Electoral Reform (Stage 1), How to win a referendum Part 5.

A strategy to move the project of voting reform toward an eventual and successful conclusion will follow the following path.

We will create a collaborative and co-operative working group, from across the political spectrum, to undergo a process of voting system evaluation to determine the best system to present to the people. The evaluation methodology will include polling to determine those aspects of a voting reform package that people would be likely to support in the event of a referendum. Clearly, it makes sense to know what people would vote for and what they wouldn’t before presenting them with a choice.

Which system to use is a current and major obstacle in moving forward, because different organisations are very set on their own preferences, and are not minded to change their views unless persuaded by information other than, but in conjunction with, logical argument, which rarely works on its own when minds have already been made up. Knowing that people wouldn’t vote for an aspect of a system one has loved for some time can be very persuasive.

The group will also hone better arguments and develop a campaign strategy to get these messages across to the people.

Senior people from other parties and organisations that support voting reform will be invited (in Jan 2018) to be a part of this group, and it is hoped that they will see the benefit of a unified approach.

Settling upon the eventual system to be presented to the people is a critical and pressing task. All organisations who want to bring this about should be aware that speaking with one voice and spreading the same message in a consistent form amplifies the effect of any campaign.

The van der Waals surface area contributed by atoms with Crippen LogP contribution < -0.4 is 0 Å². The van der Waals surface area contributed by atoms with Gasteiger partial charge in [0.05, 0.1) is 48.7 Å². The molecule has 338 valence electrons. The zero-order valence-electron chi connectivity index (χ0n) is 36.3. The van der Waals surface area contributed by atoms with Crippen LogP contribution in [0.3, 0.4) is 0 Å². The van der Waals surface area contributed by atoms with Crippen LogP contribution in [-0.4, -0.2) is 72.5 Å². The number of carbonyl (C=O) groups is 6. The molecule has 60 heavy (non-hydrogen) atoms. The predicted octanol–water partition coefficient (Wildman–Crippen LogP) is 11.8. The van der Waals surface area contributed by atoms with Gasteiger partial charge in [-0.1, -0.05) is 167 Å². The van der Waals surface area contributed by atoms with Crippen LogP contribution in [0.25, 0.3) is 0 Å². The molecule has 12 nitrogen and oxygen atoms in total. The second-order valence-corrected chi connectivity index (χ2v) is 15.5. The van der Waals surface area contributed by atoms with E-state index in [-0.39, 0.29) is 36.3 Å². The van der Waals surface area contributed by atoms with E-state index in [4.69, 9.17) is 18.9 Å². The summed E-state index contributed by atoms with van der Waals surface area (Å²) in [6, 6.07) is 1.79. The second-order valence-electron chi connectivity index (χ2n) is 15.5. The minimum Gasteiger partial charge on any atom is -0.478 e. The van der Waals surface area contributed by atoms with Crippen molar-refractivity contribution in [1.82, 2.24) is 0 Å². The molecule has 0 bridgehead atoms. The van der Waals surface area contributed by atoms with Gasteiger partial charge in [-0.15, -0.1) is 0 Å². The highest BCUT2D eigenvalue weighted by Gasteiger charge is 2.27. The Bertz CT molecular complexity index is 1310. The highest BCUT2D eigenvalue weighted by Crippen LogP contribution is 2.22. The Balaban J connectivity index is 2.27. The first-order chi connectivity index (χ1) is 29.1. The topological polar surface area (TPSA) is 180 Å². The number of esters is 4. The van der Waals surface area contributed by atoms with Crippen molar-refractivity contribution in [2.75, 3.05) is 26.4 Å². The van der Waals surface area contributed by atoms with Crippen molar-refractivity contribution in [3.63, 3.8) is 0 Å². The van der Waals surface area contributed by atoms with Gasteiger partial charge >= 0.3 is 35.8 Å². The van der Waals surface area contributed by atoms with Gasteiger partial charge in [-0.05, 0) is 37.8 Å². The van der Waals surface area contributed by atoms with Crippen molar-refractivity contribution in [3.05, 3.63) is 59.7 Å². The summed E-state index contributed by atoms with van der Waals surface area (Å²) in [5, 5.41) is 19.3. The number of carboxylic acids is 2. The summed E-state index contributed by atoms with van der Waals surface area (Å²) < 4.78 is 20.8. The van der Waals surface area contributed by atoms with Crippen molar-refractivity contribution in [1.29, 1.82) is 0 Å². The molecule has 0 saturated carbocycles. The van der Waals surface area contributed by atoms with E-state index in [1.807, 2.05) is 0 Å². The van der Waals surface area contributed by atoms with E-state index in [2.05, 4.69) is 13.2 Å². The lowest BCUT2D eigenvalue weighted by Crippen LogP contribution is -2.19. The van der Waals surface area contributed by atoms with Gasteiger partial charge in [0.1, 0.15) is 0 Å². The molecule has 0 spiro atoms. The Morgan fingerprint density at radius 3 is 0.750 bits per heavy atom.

However, this is about how to win a referendum, specifically a referendum to change the voting system from FPTP to something else which is more proportional.

Imagine a football, cricket or boxing match. The best sides, the best batsmen or the best fighters have a competent and robust defence as well as flair and excitement in attack. The finest stroke player in the world will not prosper if he can’t keep out a straight ball and boxers tend not to progress very far if they keep being hit.  Teams and individuals alike rely upon a solid defensive capability, switching to attack when the time is right and the opportunity clear.

A referendum takes on a very similar pattern. There are two sides, one of whom wants change and the other does not. All the tactics that apply in a sporting contest will also be in play in a referendum. In sporting parlance, we may see some gamesmanship, a bending of the rules, which certainly happens in political competition as well as sporting ones. Weaknesses on both sides will be exploited to the full, some misrepresentation will occur and even some untruths. We could rely upon the reporters of the event to point these out and hope that people will be observant, or we could ensure that the chosen system has no catastrophic weaknesses and that any weakness it does have can be robustly defended.

Knowing this, any system put forward to the people must have, not only the advantages of wider representation, but also a solid defence against the inevitable attacks. It will be of no consolation to cry foul after we’ve lost, because we didn’t like the way the opposition went for our poorly defended flank.

When it comes to choosing a voting system the weaknesses are even more important than the perceived strengths and the evaluation methodology embodies in the process described above will be designed to make sure we know what they are for each system so that we can avoid a seemingly perfect solution, but with a soft underbelly, and present the best winning prospect to the people.

The most important characteristic of a voting system, therefore, is not how proportional it is, or how many other places use it, or how many PR geeks like it. It is, its ability to win a referendum. Only a systematic evaluation with polling input will be able to determine the best outcome.

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